So, when we went to the Medical Examiner’s Office, I brought a picture of Jimmy. I said, “Listen, we’re not talking about an object here. We’re talking about my son. And I want you to look at that picture when you talk about him.” He turned around and said, “Listen, I want you, your family, to drop that saying that he died from 9/11. If you don’t drop that he died from 9/11, I will go to the press and I will say that James used his drugs illegally and he died from misusing his drugs.”
REP. CAROLYN MALONEY: It became so nasty, with so many headlines that were derogatory towards James Zadroga, that some people came to me and said, “Carolyn, change the title of the bill. It’s too controversial. Everyone believes that Zadroga was a dope addict.” I said, “If I change it to whoever the next name is, they’ll do the same thing to them. He wasn’t a dope addict. He was a first responder. He served at 9/11. And we should stick with the Zadroga name.”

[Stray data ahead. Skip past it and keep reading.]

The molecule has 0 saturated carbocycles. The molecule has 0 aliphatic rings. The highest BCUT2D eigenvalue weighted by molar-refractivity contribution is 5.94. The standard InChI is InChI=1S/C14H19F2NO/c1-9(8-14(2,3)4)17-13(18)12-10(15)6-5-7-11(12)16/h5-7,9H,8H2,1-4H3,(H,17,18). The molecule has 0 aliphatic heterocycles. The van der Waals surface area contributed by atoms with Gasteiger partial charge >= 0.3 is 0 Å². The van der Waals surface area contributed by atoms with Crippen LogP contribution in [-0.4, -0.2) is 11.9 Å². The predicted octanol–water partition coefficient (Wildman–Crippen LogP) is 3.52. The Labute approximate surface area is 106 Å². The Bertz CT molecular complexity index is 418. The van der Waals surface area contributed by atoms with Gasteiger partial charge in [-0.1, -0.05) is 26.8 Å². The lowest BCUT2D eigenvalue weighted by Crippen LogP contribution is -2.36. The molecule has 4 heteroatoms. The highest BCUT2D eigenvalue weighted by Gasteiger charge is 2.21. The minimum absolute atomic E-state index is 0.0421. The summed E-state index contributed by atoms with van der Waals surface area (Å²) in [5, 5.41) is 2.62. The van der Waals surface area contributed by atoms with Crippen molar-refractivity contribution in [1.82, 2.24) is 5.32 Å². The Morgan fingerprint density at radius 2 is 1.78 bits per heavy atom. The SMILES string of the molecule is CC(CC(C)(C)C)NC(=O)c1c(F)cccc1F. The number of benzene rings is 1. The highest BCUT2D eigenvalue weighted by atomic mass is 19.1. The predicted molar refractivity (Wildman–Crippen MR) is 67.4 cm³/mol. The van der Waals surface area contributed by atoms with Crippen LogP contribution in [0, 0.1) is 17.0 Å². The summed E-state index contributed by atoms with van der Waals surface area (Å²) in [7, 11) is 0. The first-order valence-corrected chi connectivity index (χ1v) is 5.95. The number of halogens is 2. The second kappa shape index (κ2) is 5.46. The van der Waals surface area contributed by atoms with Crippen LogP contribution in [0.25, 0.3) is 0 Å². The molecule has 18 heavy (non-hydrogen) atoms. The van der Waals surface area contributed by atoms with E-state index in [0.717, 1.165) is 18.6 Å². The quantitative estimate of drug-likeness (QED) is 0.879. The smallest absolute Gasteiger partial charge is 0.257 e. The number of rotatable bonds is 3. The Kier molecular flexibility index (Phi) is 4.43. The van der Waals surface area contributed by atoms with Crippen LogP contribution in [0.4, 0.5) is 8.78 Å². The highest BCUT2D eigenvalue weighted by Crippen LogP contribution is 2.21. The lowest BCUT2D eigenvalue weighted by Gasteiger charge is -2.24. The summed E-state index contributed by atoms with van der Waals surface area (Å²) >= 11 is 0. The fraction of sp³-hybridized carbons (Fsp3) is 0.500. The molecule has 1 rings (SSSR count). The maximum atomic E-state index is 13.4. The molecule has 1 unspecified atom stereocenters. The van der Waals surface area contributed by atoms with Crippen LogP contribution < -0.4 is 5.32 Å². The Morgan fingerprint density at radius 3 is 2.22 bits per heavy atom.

AMY GOODMAN: “We should stick with the Zadroga name.” That was Congressmember Carolyn Maloney of New York in the documentary 9/11’s Unsettled Dust, which is premiering this week.
We are joined now by Joe Zadroga. You’ve just been watching or listening to the father of the NYPD police detective James Zadroga, who died of a respiratory illness after assisting in rescue efforts at ground zero.
Joe, we didn’t see your son, year after year, either in a wheelchair or with oxygen or with crutches, going to Washington, this parade of people who were victims of 9/11 — of their own government — because he died in 2006. But Carolyn Maloney stuck with your son being the name on the James Zadroga 9/11 Health and Compensation Act. Can you talk about what this means to you, and who is covered, and what you went through at the end trying to get Jimmy help?